The University Welcome begins at 7:30 p.m. but students will start pouring into the Coliseum at 5:30 p.m. Buses will transport students from their residence halls while free parking at the Coliseum will be available for commuting students. They need not worry about killing time before the start of the event. The Coliseum crowd will get to share their thoughts, photos and new experiences by texting or tweeting with the Twitter hashtag #wvuwelcome.
Students’ words and images will be displayed on video screens leading up to the official start of the event. For this interactive component, the University is utilizing Wiffiti, a program that engages audiences by publishing their real-time messages to screens. Students will also get to participate in trivia and polling.
The University Welcome is just one of many events scheduled for First Year Academy weekend.
“The First Year Academy is a requirement for all incoming first-year students and will include activities in which students learn about their majors and academic departments, tour the libraries, and learn about services and resources available to them at WVU,” said Ted Vehse, resident faculty leader at Lincoln Hall and lecturer in humanities and religious studies at WVU.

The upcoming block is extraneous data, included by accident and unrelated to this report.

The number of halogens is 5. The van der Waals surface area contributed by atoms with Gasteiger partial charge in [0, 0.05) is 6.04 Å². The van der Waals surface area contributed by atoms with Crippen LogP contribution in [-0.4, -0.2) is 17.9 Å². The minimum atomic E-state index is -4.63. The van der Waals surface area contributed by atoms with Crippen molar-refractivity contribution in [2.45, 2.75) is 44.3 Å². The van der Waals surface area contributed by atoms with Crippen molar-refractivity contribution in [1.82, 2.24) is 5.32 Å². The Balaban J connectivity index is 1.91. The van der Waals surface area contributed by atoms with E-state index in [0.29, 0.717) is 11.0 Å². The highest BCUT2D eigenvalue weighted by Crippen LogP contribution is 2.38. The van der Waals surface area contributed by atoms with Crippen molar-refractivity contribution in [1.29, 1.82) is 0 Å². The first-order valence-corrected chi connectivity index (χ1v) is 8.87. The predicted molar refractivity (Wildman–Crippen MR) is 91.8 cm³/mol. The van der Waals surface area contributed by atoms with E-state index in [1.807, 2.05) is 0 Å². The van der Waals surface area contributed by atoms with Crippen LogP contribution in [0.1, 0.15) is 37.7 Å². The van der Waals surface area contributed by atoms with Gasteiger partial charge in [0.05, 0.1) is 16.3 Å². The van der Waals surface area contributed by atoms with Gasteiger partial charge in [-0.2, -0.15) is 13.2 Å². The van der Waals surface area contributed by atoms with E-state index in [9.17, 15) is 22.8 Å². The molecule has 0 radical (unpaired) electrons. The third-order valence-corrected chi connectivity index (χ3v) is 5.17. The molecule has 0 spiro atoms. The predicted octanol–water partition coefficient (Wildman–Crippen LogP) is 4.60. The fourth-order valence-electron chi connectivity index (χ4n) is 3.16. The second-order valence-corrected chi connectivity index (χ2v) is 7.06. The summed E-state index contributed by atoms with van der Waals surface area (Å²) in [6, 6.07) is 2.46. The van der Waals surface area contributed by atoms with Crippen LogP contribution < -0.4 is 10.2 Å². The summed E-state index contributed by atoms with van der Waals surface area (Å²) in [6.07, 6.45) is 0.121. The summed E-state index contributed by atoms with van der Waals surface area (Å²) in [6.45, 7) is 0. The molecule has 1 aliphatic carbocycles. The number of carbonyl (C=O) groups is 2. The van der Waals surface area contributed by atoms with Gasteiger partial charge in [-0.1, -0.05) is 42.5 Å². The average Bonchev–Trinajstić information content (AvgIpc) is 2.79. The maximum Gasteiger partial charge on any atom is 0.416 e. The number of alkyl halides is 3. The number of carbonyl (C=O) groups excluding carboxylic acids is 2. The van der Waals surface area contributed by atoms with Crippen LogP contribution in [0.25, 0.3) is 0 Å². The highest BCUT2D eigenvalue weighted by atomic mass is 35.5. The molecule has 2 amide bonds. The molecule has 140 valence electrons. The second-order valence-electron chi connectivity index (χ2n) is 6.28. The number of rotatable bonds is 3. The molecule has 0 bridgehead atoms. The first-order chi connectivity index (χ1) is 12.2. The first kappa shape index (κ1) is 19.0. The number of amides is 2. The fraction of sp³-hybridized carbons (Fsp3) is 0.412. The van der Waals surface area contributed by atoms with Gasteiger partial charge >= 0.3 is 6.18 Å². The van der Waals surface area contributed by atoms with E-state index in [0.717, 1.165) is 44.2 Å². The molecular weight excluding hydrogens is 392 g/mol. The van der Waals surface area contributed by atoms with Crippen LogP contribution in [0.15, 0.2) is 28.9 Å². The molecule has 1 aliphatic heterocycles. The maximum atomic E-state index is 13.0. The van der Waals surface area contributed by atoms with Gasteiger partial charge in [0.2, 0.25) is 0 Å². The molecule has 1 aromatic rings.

First Year Academy events will include special meetings with resident faculty leaders, residence hall coordinators and residence assistants. Students will also engage in focused academic meetings with faculty and administrators, academic sessions hosted by academic units and special programming for targeted groups.
A welcome cookout, shopping trip and campus tour will further weave newbies into the Mountaineer mold. Buses will be departing from the Mountainlair and Student Rec Center beginning at 5:30 p.m. Friday (Aug. 19) to go to the University Town Centre for the Mountaineer Shopping Extravaganza.
Students will also attend seminars on financial aid, student employment and other topics throughout the weekend. The WVU Alumni Association will host its annual reception for Loyalty Permanent Endowment Fund scholarship winners.
“There will be lots of events during the weekend,” said Keith Garbutt, dean of the Honors College and chair of a committee organizing the First Year Academy. “We’ll have a one-stop shop for students, who’ll learn safety, wellness and how to manage their personal finances. We want students to be prepared and ready on Monday morning to start their college lives.